Corn futures are called steady to mixed. Overnight trade was steady to 1/4 of a cent higher. Yesterday's gains were attributed to some month-end short-covering. However, buying interest remains limited and export demand is sluggish. Technically, futures still look like they could fall below support at $1.95 on the March contract.



Soybean futures are called steady to 1 cent higher. Overnight trade was 1/4 to 1 1/4 cents higher. Argentina had some good rainfall this past weekend, but southern Brazil only saw spotty rains. Strong gulf basis supported the nearby as country movement remains slow and rumors of Chinese buying interest were floated.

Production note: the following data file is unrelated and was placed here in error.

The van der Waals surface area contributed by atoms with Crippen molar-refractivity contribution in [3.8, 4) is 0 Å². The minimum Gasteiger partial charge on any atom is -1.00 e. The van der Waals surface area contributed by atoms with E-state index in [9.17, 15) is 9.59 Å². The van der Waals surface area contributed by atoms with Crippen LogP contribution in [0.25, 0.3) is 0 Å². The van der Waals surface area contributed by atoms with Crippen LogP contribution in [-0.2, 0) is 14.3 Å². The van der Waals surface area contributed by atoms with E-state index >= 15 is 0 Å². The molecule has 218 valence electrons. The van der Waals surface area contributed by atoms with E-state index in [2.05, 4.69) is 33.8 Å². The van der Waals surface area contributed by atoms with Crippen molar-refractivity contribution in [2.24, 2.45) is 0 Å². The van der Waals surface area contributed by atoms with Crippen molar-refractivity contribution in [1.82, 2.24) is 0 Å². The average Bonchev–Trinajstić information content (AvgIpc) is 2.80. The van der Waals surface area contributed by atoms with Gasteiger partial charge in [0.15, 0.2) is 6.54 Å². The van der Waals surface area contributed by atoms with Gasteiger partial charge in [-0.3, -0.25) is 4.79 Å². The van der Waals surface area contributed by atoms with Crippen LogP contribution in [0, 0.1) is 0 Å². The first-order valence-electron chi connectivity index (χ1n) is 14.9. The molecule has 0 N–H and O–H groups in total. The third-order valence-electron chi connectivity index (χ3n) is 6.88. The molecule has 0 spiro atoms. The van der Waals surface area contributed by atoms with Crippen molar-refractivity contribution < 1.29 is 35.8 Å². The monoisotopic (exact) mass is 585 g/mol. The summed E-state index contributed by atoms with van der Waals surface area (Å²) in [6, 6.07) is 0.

Wheat futures are called steady to 1 cent higher. Overnight trade was 1/2 to 1 1/2 cents higher. End of the month short-covering supported prices yesterday. We look for light buying interest on the open as export demand has picked up a little. However, demand could be limited this week as the European Union is expected to grant export subsidies.



Cattle futures are called steady to higher. Ideas that cash trade will be steady to firm this week should provide some support. Showlists are generally smaller this week and beef prices may be stabilizing. Boxed beef prices were $0.29 to $0.43 lower on Monday.



Lean hog futures are called steady to lower. Packer margins are poor and cash bids are expected to be mostly lower today. Pork cutouts were 35 cents lower yesterday. Strong export demand for pork will help limit losses.